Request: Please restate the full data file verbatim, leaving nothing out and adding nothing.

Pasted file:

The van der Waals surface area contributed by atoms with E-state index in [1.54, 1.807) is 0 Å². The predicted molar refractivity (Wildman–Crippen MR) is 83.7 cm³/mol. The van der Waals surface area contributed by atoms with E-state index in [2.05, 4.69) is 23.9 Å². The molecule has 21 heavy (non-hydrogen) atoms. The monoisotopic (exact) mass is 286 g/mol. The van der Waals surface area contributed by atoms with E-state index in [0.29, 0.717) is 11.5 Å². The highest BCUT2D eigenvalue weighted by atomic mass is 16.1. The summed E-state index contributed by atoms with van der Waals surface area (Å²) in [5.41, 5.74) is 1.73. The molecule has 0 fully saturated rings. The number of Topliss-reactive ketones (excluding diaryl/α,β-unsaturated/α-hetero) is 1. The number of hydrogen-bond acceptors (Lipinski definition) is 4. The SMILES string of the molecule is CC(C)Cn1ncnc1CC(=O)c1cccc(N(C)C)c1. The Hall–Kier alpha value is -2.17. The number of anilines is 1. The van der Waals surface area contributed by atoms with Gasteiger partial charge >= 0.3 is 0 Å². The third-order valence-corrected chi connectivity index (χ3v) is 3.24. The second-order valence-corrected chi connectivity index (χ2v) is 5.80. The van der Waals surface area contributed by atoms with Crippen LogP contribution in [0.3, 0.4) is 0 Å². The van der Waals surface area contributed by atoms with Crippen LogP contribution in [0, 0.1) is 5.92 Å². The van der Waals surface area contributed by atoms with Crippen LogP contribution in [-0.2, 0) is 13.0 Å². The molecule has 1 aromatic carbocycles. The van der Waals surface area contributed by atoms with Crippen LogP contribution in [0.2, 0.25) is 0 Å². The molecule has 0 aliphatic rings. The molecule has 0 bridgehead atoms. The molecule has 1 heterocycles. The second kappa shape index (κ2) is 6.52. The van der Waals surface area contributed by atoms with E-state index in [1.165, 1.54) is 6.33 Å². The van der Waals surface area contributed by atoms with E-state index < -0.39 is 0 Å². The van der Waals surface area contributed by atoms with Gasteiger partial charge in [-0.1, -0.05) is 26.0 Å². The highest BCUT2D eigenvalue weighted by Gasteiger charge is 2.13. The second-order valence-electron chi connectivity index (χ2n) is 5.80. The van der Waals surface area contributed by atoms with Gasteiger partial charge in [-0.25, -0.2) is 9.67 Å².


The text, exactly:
The van der Waals surface area contributed by atoms with E-state index in [1.54, 1.807) is 0 Å². The predicted molar refractivity (Wildman–Crippen MR) is 83.7 cm³/mol. The van der Waals surface area contributed by atoms with E-state index in [2.05, 4.69) is 23.9 Å². The molecule has 21 heavy (non-hydrogen) atoms. The monoisotopic (exact) mass is 286 g/mol. The van der Waals surface area contributed by atoms with E-state index in [0.29, 0.717) is 11.5 Å². The highest BCUT2D eigenvalue weighted by atomic mass is 16.1. The summed E-state index contributed by atoms with van der Waals surface area (Å²) in [5.41, 5.74) is 1.73. The molecule has 0 fully saturated rings. The number of Topliss-reactive ketones (excluding diaryl/α,β-unsaturated/α-hetero) is 1. The number of hydrogen-bond acceptors (Lipinski definition) is 4. The SMILES string of the molecule is CC(C)Cn1ncnc1CC(=O)c1cccc(N(C)C)c1. The Hall–Kier alpha value is -2.17. The number of anilines is 1. The van der Waals surface area contributed by atoms with Gasteiger partial charge >= 0.3 is 0 Å². The third-order valence-corrected chi connectivity index (χ3v) is 3.24. The second-order valence-corrected chi connectivity index (χ2v) is 5.80. The van der Waals surface area contributed by atoms with Crippen LogP contribution in [0.3, 0.4) is 0 Å². The van der Waals surface area contributed by atoms with Crippen LogP contribution in [0, 0.1) is 5.92 Å². The van der Waals surface area contributed by atoms with Crippen LogP contribution in [-0.2, 0) is 13.0 Å². The molecule has 1 aromatic carbocycles. The van der Waals surface area contributed by atoms with Crippen LogP contribution in [0.2, 0.25) is 0 Å². The molecule has 0 aliphatic rings. The molecule has 0 bridgehead atoms. The molecule has 1 heterocycles. The second kappa shape index (κ2) is 6.52. The van der Waals surface area contributed by atoms with E-state index in [1.165, 1.54) is 6.33 Å². The van der Waals surface area contributed by atoms with E-state index < -0.39 is 0 Å². The van der Waals surface area contributed by atoms with Gasteiger partial charge in [-0.1, -0.05) is 26.0 Å². The highest BCUT2D eigenvalue weighted by Gasteiger charge is 2.13. The second-order valence-electron chi connectivity index (χ2n) is 5.80. The van der Waals surface area contributed by atoms with Gasteiger partial charge in [-0.25, -0.2) is 9.67 Å².